This year Democracy Now! is celebrating our 25th anniversary—that's 25 years of bringing you fearless, independent reporting. Since our very first broadcast in 1996, Democracy Now! has refused to take government or corporate funding, because nothing is more important to us than our editorial independence. But that means we rely on you, our audience, for support. Please donate today in honor of our 25th anniversary and help us stay on air for another 25 years. We can't do our work without you. Right now, a generous donor will even DOUBLE your gift, which means it’ll go twice as far! This is a challenging time for us all, but if you're able to make a donation, please do so today. Thank you and remember, wearing a mask is an act of love.
We rely on contributions from you, our viewers and listeners to do our work. If you visit us daily or weekly or even just once a month, now is a great time to make your monthly contribution.
Please do your part today.
In Lebanon, the death toll from Tuesday’s massive explosion at the Port of Beirut has risen to 137, with dozens still missing and over 5,000 injured. The explosion completely leveled Lebanon’s largest grain silo, leaving the country with less than a month’s reserve of grain. Beirut’s city governor says up to 300,000 people lost their homes to the explosion, compounding a humanitarian crisis that followed economic collapse and a surge of coronavirus cases across Lebanon.
Officials say the blast was triggered by over 2,700 tons of ammonium nitrate stored in a warehouse at Beirut’s port. The highly explosive industrial fertilizer was reportedly seized from a Russian-leased cargo ship bound for Mozambique in 2013 but never properly secured. The Lebanese government says it has placed several port officials under house arrest. Public outrage at government officials is exploding across Lebanon with the hashtag “#HangUpTheNooses” trending on social media.
The U.S. death toll from the coronavirus outbreak has surpassed 158,000. Over 1,200 new deaths were reported on Wednesday, including 225 in Florida, where the number of cases has surpassed a half-million.
California recorded another 135 deaths as the state’s death toll approaches 10,000. On Wednesday, Los Angeles Mayor Eric Garcetti threatened to start shutting off water and electricity to properties hosting large parties, in an attempt to slow the spread of the virus.
Meanwhile, New York City Mayor Bill de Blasio has announced the city is setting up checkpoints targeting visitors from COVID-19 hot spots.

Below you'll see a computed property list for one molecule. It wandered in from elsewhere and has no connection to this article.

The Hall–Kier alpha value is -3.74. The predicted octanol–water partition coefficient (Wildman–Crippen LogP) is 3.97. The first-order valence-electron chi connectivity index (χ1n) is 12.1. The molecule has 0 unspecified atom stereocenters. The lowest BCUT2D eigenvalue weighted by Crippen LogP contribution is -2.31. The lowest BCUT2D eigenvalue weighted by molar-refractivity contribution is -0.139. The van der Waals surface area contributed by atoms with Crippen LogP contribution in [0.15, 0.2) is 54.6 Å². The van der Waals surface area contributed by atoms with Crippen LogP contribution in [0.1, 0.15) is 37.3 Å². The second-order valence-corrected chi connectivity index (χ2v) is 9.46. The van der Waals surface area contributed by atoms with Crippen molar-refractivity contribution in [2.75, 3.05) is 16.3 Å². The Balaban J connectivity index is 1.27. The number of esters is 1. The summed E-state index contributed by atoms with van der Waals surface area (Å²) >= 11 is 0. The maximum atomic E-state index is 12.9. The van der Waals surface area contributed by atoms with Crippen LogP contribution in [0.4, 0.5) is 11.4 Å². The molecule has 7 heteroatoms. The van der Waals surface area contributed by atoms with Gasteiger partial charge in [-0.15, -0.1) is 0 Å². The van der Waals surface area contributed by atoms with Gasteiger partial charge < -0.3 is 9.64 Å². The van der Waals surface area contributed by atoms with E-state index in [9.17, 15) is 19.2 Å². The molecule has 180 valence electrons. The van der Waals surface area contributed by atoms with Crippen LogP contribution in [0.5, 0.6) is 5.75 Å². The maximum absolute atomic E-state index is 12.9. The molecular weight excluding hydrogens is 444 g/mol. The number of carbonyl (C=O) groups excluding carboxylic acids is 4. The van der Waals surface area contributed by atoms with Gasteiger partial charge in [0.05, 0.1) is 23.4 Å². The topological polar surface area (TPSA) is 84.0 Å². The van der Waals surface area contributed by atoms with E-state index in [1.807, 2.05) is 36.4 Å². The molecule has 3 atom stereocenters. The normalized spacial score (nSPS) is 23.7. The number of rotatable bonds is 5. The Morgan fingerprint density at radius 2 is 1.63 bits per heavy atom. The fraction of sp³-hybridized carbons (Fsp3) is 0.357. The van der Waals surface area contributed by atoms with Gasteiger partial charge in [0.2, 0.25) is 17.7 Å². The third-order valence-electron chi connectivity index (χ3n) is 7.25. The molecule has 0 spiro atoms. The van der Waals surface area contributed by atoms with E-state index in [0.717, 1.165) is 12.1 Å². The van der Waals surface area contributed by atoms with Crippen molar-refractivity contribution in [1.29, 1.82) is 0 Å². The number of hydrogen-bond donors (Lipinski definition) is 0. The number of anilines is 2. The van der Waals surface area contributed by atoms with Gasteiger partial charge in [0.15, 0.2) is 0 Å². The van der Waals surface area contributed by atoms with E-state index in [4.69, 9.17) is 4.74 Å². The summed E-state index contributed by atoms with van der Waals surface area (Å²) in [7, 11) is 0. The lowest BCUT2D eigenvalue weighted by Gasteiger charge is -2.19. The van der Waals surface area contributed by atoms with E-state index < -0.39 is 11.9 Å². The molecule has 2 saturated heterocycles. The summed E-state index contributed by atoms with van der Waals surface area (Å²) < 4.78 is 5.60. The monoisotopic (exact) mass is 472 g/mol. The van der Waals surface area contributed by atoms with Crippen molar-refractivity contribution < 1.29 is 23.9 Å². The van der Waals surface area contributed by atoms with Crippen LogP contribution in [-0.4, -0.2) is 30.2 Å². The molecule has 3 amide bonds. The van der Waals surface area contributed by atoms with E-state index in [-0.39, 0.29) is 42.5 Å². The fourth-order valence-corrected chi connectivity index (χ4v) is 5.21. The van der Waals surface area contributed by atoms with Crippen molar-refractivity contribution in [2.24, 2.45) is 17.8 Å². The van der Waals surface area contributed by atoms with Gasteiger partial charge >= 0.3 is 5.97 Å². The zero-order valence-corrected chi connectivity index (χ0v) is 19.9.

Mayor Bill de Blasio: “We will have checkpoints at key entry points to the city. Travelers coming in from those states will be given information about the quarantine. They will be reminded that it is required, not optional.”
Facebook has removed a video posted to Donald Trump’s personal account, saying it violated a policy against harmful COVID-19 misinformation. Twitter has also banned the video, which featured clips from a Fox News segment Wednesday in which Trump urged schools to reopen, falsely claiming children are “almost immune from this disease.”
Nearly a quarter-million U.S. children have tested positive for the coronavirus, with hundreds suffering from multisystem inflammatory syndrome. At least six U.S. children have died of COVID-19. In Mississippi, 116 students have been sent home to quarantine after six students and one staff member tested positive in a newly reopened school in the city of Corinth.
Researchers warn that for many children there may be lasting consequences from the novel coronavirus, including lung damage and neurological side effects. This comes as a large contact tracing study in South Korea found children and teens between the ages of 10 and 19 are more likely to spread the coronavirus than young children or adults.
Dr. Anthony Fauci, the nation’s leading expert on infectious diseases, has revealed he now needs security due to threats against him and his family.
Dr. Anthony Fauci: “Getting death threats for me and my family, and harassing my daughters, to the point where I have to get security, is just — I mean, it’s amazing. I wouldn’t have imagined in my wildest dreams that people who object to things that are pure public health principles are so set against it and don’t like what you and I say, namely in the word of science, that they actually threaten you. I mean, that, to me, is just strange.”
The Securities and Exchange Commission is investigating Kodak after a surge in the company’s stock just days before the Trump administration gave the company a $765 million loan under the Defense Production Act. The news led to Kodak’s stock value soaring by 1,000%. Kodak’s CEO was issued 1.75 million stock options a day before the announcement. The loan was given to help Kodak start making prescription drugs — something it has never done before.
The New York Times is reporting Deutsche Bank has handed over detailed financial statements from Donald Trump and his company after being subpoenaed by the Manhattan District Attorney’s Office as part of a criminal investigation. Last week, prosecutors filed court documents suggesting they were investigating the Trump Organization for bank and insurance fraud. The Times reports Deutsche Bank has lent Trump and his company more than $2 billion over the past two decades. Meanwhile, New York Attorney General Letitia James has announced she will make a “major national announcement” this morning. It is unclear what the announcement will be about.
At the State Department, acting Inspector General Stephen Akard resigned abruptly on Wednesday — less than three months after his predecessor was fired by President Trump. Secretary of State Mike Pompeo gave this brief explanation for Akard’s sudden departure:
Secretary of State Mike Pompeo: “He left to go back home. This happens. I don’t have anything more to add to that.”
In May, President Trump fired the State Department’s inspector general, Steve Linick, who was probing whether Secretary Pompeo used a political appointee to perform personal tasks for himself and his wife, including walking his dog and taking care of his dry cleaning. Pompeo was also under scrutiny for using an emergency declaration to bypass Congress in fast-tracking over $8 billion worth of weapons sales to Saudi Arabia and the United Arab Emirates.
Presidential candidate Joe Biden is set to accept the Democratic Party’s nomination from his home state of Delaware on August 20, after the Democratic National Convention on Wednesday announced plans to move its proceedings entirely online to combat the spread of the coronavirus.